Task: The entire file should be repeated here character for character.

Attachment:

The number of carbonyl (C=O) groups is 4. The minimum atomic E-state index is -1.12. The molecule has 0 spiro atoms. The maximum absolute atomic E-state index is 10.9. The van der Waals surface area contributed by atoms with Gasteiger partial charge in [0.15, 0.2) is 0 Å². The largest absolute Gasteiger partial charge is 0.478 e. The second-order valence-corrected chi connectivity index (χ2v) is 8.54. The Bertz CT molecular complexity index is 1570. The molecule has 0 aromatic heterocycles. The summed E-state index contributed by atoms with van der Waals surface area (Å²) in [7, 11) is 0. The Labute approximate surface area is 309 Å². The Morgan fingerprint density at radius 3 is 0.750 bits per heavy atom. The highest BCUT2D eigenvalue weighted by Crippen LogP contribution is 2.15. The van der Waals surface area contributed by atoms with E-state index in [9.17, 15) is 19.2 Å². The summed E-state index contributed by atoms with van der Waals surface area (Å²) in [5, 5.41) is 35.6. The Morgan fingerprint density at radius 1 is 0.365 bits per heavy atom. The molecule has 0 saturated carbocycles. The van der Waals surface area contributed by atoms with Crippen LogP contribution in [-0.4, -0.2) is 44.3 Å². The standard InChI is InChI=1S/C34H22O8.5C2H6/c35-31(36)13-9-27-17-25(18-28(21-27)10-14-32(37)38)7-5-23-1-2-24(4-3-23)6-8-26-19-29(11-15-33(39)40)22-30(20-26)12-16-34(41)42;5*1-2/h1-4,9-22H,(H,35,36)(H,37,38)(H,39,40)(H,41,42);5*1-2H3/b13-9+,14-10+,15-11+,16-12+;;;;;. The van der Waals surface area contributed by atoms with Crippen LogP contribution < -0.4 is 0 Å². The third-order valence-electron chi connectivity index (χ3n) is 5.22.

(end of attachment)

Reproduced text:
The number of carbonyl (C=O) groups is 4. The minimum atomic E-state index is -1.12. The molecule has 0 spiro atoms. The maximum absolute atomic E-state index is 10.9. The van der Waals surface area contributed by atoms with Gasteiger partial charge in [0.15, 0.2) is 0 Å². The largest absolute Gasteiger partial charge is 0.478 e. The second-order valence-corrected chi connectivity index (χ2v) is 8.54. The Bertz CT molecular complexity index is 1570. The molecule has 0 aromatic heterocycles. The summed E-state index contributed by atoms with van der Waals surface area (Å²) in [7, 11) is 0. The Labute approximate surface area is 309 Å². The Morgan fingerprint density at radius 3 is 0.750 bits per heavy atom. The highest BCUT2D eigenvalue weighted by Crippen LogP contribution is 2.15. The van der Waals surface area contributed by atoms with E-state index in [9.17, 15) is 19.2 Å². The summed E-state index contributed by atoms with van der Waals surface area (Å²) in [5, 5.41) is 35.6. The Morgan fingerprint density at radius 1 is 0.365 bits per heavy atom. The molecule has 0 saturated carbocycles. The van der Waals surface area contributed by atoms with Crippen LogP contribution in [-0.4, -0.2) is 44.3 Å². The standard InChI is InChI=1S/C34H22O8.5C2H6/c35-31(36)13-9-27-17-25(18-28(21-27)10-14-32(37)38)7-5-23-1-2-24(4-3-23)6-8-26-19-29(11-15-33(39)40)22-30(20-26)12-16-34(41)42;5*1-2/h1-4,9-22H,(H,35,36)(H,37,38)(H,39,40)(H,41,42);5*1-2H3/b13-9+,14-10+,15-11+,16-12+;;;;;. The van der Waals surface area contributed by atoms with Crippen LogP contribution < -0.4 is 0 Å². The third-order valence-electron chi connectivity index (χ3n) is 5.22.